This one, from two minutes earlier in that Monday Bucks loss, comes from the opposite end of the spectrum. Unlike the Cleveland shot that he fired with 19ish seconds still left on the shot clock, this one comes with about 9 seconds remaining. And it doesn't appear that he tried very hard in the preceding seconds to create a better look, for himself or anyone else. He crosses halfcourt with 16 on the clock, then just sort of stands there, 40 feet from the basket, watching the play unfold. Allen Crabbe comes curling around a C.J. McCollum screen to get open at the top of the key; Lillard is too far away to react or do anything about it. Then he approaches with the seconds ticking down, and he's got both Crabbe and McCollum open on the wings, available either to fire a jumper or make a drive-and-kick play (or dump into the post for Ed Davis). Instead, Lillard just chucks. It's not the shot itself that's disappointing so much as the lack of effort to create a better one.
It's possible that I'm putting too much of the blame for the Blazers' crunch-time struggles on Lillard. After all, there are four other guys on the floor with him, and it's not as though they're doing very much to help him.
Ostensibly, what you see happen in this clip is Lillard driving to the basket against O.J. Mayo and failing to score. But what's just as interesting is what doesn't happen - no one else gets open. Aminu is on the block, just sort of standing there. Davis attempts to screen and roll to the rim, but he's so late with the screen that Lillard's already started driving without him. Crabbe attempts to curl around a screen and get open, but Milwaukee's Khris Middleton goes over that screen and fronts Crabbe perfectly.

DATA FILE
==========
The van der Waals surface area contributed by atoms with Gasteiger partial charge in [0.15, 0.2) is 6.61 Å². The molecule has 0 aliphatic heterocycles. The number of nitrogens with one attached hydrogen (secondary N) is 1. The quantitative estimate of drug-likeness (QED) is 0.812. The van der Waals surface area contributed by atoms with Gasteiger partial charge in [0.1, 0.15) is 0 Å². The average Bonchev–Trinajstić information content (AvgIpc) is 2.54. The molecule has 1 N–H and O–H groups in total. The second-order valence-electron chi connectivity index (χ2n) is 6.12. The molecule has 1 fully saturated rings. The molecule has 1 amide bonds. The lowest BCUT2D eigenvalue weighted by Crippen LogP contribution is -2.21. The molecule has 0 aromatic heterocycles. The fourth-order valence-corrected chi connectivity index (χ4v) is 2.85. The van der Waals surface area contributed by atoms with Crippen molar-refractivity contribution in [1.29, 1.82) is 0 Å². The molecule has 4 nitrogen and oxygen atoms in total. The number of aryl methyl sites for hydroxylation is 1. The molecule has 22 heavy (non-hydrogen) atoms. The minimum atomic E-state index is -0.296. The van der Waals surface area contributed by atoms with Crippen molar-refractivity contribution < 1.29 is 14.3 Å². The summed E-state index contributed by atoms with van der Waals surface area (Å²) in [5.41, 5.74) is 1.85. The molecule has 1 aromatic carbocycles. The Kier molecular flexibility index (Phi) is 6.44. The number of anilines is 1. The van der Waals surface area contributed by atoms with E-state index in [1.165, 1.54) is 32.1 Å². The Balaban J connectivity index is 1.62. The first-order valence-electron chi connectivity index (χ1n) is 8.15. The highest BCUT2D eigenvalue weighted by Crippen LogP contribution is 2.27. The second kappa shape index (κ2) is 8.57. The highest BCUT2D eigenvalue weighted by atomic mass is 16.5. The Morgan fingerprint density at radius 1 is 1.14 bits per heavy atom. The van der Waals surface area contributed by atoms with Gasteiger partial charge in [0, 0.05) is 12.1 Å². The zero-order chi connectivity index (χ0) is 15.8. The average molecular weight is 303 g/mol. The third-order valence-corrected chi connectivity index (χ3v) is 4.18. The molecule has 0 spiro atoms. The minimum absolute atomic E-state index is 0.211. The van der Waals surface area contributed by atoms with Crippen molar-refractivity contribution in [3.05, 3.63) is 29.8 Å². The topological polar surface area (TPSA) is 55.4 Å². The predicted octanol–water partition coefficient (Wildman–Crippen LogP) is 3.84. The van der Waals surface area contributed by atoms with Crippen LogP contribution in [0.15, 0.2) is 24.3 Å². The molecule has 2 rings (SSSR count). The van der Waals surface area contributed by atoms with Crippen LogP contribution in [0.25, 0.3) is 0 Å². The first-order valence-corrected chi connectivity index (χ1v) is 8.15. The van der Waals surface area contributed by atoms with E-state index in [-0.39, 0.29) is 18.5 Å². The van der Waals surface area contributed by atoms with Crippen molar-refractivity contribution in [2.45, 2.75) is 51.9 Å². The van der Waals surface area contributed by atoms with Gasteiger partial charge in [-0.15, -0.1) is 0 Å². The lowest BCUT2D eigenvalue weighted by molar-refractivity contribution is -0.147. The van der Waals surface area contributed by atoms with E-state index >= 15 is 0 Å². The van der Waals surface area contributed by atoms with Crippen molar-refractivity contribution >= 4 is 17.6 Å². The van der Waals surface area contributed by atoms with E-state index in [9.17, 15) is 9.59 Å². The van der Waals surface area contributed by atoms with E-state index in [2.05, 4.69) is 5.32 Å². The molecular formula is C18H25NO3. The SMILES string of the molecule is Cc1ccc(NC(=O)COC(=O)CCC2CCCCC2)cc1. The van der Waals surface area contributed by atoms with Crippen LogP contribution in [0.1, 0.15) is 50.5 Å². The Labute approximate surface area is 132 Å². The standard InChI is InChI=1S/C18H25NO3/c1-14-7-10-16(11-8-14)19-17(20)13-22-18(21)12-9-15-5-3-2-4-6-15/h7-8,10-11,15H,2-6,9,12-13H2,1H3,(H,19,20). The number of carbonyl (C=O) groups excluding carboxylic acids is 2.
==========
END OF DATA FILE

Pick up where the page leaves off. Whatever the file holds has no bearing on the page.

Lillard is forced to drive because he's got no other options. This possession looks destined to end the way it does, with Dame going to the rack for an attempt that's swatted away by Antetokounmpo. Ugly shot, but what choice did he have? Maybe a kick-out to McCollum in the left corner, but Carter-Williams is there lingering, waiting to close out.
The truth about late-game situations is they're a lot tougher to execute than normal NBA possessions. I'm always loath to read anyone's nonsense about "clutch" performance in another sport like baseball, but in the NBA it's a thing because defenses get tougher. It's impossible to play elite defense for a full 48 minutes, so the pros naturally conserve their best effort for these close and late moments. Typical pick-and-roll actions that got you a bucket in the second quarter might not work in the fourth. Defenses work harder to stop them. You either need a more sophisticated playcaller or a more skilled shotmaker to step up.